In 2018, 72% of interactions with Calgary Police were related to disorder (unruly behaviour) and/or vulnerable persons. Another 16% were related to drug use. This means that almost 90% of interactions with Calgary Police are directly related to social issues such as homelessness, poverty, mental health challenges and substance use disorders – often a result of untreated trauma.
Police officers are trained to deal with violence and danger to the public. They are not trained to be trauma counsellors or social workers. Policing is not a preventative measure but rather a reaction to a crime that has already been committed.
Black and Indigenous people are disproportionately targeted and impacted by the justice system, including policing. Many don’t feel safe calling police when they’re in danger because the police represent a greater threat to their safety, and possibly their lives.
Where did the phrase “defund the police” come from?
The concept of defunding police originated with Black activists and can be found as far back as the 1960s. It has gained momentum and credibility today as smartphone cameras and social media have exposed police brutality to a wider audience.
What does it mean?
Defunding police means reallocating a percentage of that funding to social services that address the root causes of crime, like education, mental health supports, affordable housing, youth programs, accessible transit and employment opportunities.
The majority of Calgarians’ tax dollars go towards policing – the single largest line item in the City’s budget at $401 million – while affordable housing and social services receive a measly $42 million. Calgary Police have little accountability as City Council doesn’t require them to specify exactly what they are spending that money on. Police budgets should be capped and transparent so citizens know exactly what their tax dollars are spent on. Government should be involved in deciding what the money is spent on to increase accountability.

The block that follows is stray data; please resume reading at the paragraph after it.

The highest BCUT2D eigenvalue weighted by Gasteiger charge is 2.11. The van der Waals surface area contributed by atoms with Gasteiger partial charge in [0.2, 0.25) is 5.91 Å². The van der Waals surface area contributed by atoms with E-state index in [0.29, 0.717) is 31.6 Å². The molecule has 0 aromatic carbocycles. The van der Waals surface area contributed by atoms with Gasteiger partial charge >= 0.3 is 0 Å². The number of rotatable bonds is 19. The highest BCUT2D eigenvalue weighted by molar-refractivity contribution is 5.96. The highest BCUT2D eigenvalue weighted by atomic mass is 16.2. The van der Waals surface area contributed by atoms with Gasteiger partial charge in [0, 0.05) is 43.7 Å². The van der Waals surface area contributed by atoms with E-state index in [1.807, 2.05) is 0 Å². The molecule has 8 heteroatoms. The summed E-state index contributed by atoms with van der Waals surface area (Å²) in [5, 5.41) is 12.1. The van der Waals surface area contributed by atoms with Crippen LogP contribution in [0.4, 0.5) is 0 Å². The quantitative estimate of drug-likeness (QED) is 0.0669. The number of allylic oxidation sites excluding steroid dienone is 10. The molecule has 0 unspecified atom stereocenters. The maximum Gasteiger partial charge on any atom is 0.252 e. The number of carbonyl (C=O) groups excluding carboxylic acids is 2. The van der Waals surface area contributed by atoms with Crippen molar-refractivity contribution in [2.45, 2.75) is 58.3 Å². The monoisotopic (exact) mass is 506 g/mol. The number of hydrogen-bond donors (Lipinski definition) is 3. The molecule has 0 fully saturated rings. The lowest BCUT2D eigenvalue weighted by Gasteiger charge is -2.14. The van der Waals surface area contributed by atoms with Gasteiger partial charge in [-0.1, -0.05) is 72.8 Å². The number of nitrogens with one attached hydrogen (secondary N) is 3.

Read more: Defunding the police in a Canadian context (E-Learning Resource)
Why is it important?
Policing is a foundational example of systemic racism in Canada, meaning that the policies, practices and procedures carried out by police lead to disproportionately negative outcomes for BIPOC. We cannot claim to be a free and equitable society when BIPOC are constantly at risk of brutalization at the hands of those they pay taxes to for protection.
Experiencing mental illness, homelessness, poverty and trauma are not crimes. And, if we are truly innocent before proven guilty, using a counterfeit bill should not be a death sentence.
Government-mandated collection of race-based data in policing is essential to ensure that police are held accountable for effective and equitable crime prevention.
Will defunding the police really work?
Yes. Alternative response services already exist in many parts of the world, like Oregon, California and the United Kingdom. Crises are responded to by trained, demilitarized professionals with expertise in de-escalation and compassion so there isn’t fear of further violence.
Calgary already has several (currently underfunded) programs that provide successful and cost-effective alternatives to policing, such as:
Permanent supportive housing provided by Alpha House, CJHS and other agencies funded by the Calgary Homeless Foundation (CHF). CHF found that this type of housing decreases interactions with police by 72%,days spent in jail by 84% and court appearances by 59%.
Did you know? The City of Edmonton has already voted to redirect $11 million of the police budget to community services.
How can I help advocate for my tax dollars to be reallocated away from police?
Support, participate and donate to defunding movements in your city.
Email or call your local politicians to ask them to: